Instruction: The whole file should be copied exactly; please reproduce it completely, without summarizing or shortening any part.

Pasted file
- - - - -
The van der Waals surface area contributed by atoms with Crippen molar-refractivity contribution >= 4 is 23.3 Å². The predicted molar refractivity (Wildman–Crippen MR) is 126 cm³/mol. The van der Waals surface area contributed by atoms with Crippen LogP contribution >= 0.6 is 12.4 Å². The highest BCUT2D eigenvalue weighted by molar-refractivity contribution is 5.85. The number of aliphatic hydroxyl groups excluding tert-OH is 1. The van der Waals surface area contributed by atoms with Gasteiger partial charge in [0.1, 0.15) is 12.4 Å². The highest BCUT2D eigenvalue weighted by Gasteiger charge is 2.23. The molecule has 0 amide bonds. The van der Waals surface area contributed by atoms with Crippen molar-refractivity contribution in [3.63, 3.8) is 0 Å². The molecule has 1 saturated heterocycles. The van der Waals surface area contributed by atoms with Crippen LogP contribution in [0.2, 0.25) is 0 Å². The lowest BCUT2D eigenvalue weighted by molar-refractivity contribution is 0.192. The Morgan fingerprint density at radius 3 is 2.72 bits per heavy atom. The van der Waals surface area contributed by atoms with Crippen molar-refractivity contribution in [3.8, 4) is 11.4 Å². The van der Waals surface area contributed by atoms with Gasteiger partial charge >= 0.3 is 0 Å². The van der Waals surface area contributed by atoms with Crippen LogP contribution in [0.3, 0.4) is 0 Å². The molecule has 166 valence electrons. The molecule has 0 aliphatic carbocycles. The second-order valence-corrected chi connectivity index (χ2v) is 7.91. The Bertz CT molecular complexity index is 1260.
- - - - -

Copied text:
The van der Waals surface area contributed by atoms with Crippen molar-refractivity contribution >= 4 is 23.3 Å². The predicted molar refractivity (Wildman–Crippen MR) is 126 cm³/mol. The van der Waals surface area contributed by atoms with Crippen LogP contribution >= 0.6 is 12.4 Å². The highest BCUT2D eigenvalue weighted by molar-refractivity contribution is 5.85. The number of aliphatic hydroxyl groups excluding tert-OH is 1. The van der Waals surface area contributed by atoms with Gasteiger partial charge in [0.1, 0.15) is 12.4 Å². The highest BCUT2D eigenvalue weighted by Gasteiger charge is 2.23. The molecule has 0 amide bonds. The van der Waals surface area contributed by atoms with Crippen molar-refractivity contribution in [3.63, 3.8) is 0 Å². The molecule has 1 saturated heterocycles. The van der Waals surface area contributed by atoms with Crippen LogP contribution in [0.2, 0.25) is 0 Å². The lowest BCUT2D eigenvalue weighted by molar-refractivity contribution is 0.192. The Morgan fingerprint density at radius 3 is 2.72 bits per heavy atom. The van der Waals surface area contributed by atoms with Crippen molar-refractivity contribution in [3.8, 4) is 11.4 Å². The van der Waals surface area contributed by atoms with Gasteiger partial charge >= 0.3 is 0 Å². The van der Waals surface area contributed by atoms with Crippen LogP contribution in [0.3, 0.4) is 0 Å². The molecule has 166 valence electrons. The molecule has 0 aliphatic carbocycles. The second-order valence-corrected chi connectivity index (χ2v) is 7.91. The Bertz CT molecular complexity index is 1260.